Magazine article The Times Higher Education Supplement : THE

Make External Examiners Independent, Says Report

Magazine article The Times Higher Education Supplement : THE

Make External Examiners Independent, Says Report

Article excerpt

HEA proposals aim to address 'cosy' relationships and quality assurance processes. Jack Grove writes

External examiners should be appointed centrally by an independent body rather than recruited directly by institutions themselves, a study recommends.

In a move to address concerns over "cosy" relationships between external examiners and universities, a new contracting process "managed by the sector but independent of institutions" should be introduced, says the Higher Education Academy report.

The study, commissioned by the Higher Education Funding Council for England, was published on 29 June alongside proposals to reform quality assurance processes.

Those plans suggest the creation of an external body to train and register external examiners, as well as degree "calibration" groups to ensure consistent marking practices.

That body would also assign external examiners to institutions, which currently seek out their own academics, the HEA report suggests.

The current system has led to a lack of exchange of examiners between mission groups, making it difficult to achieve comparability of standards, the report says.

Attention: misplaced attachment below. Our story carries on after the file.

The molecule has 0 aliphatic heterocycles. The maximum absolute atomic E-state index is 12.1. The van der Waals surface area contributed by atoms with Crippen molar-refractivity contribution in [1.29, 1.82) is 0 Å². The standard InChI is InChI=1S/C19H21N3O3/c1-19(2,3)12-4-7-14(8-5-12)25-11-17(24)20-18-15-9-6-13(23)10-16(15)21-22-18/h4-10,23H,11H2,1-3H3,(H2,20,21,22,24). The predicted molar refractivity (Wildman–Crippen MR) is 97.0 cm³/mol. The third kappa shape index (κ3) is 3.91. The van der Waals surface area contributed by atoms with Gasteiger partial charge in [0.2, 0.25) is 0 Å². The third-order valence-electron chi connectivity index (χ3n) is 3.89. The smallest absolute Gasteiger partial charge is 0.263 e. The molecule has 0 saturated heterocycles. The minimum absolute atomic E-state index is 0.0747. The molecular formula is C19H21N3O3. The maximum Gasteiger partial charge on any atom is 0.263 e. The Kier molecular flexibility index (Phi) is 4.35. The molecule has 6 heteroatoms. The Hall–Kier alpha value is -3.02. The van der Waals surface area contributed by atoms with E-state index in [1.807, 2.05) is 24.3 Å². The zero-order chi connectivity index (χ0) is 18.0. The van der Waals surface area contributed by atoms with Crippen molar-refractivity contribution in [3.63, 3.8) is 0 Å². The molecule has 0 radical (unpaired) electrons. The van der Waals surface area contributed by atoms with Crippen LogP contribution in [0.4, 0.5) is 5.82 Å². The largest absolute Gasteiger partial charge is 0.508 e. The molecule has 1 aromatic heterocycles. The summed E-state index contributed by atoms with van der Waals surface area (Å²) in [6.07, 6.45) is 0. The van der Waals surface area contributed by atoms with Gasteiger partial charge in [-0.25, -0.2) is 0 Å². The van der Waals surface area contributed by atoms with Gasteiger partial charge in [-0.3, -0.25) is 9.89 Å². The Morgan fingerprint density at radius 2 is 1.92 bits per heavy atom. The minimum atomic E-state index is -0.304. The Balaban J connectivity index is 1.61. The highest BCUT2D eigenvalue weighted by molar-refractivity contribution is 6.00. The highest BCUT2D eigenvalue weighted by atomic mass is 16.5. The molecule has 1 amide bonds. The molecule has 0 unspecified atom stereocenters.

At Russell Group universities, 80 per cent of examiners come from other research-intensive universities, whereas teaching-focused universities select 62 per cent of examiners from similar institutions and just 8 per cent from the Russell Group.

Several of the 602 external examiners surveyed for the study also said that there was a lack of comparability of standards across the sector, with some saying that there were "definitely different standards in different institutions".

Others said that it was impossible to know about standards at other institutions given the limited chances to meet other external examiners.

While 88 per cent of examiners agreed that the system was "fit for purpose", there was greater division over whether they could prevent grade inflation, with just 59 per cent saying that they could. …

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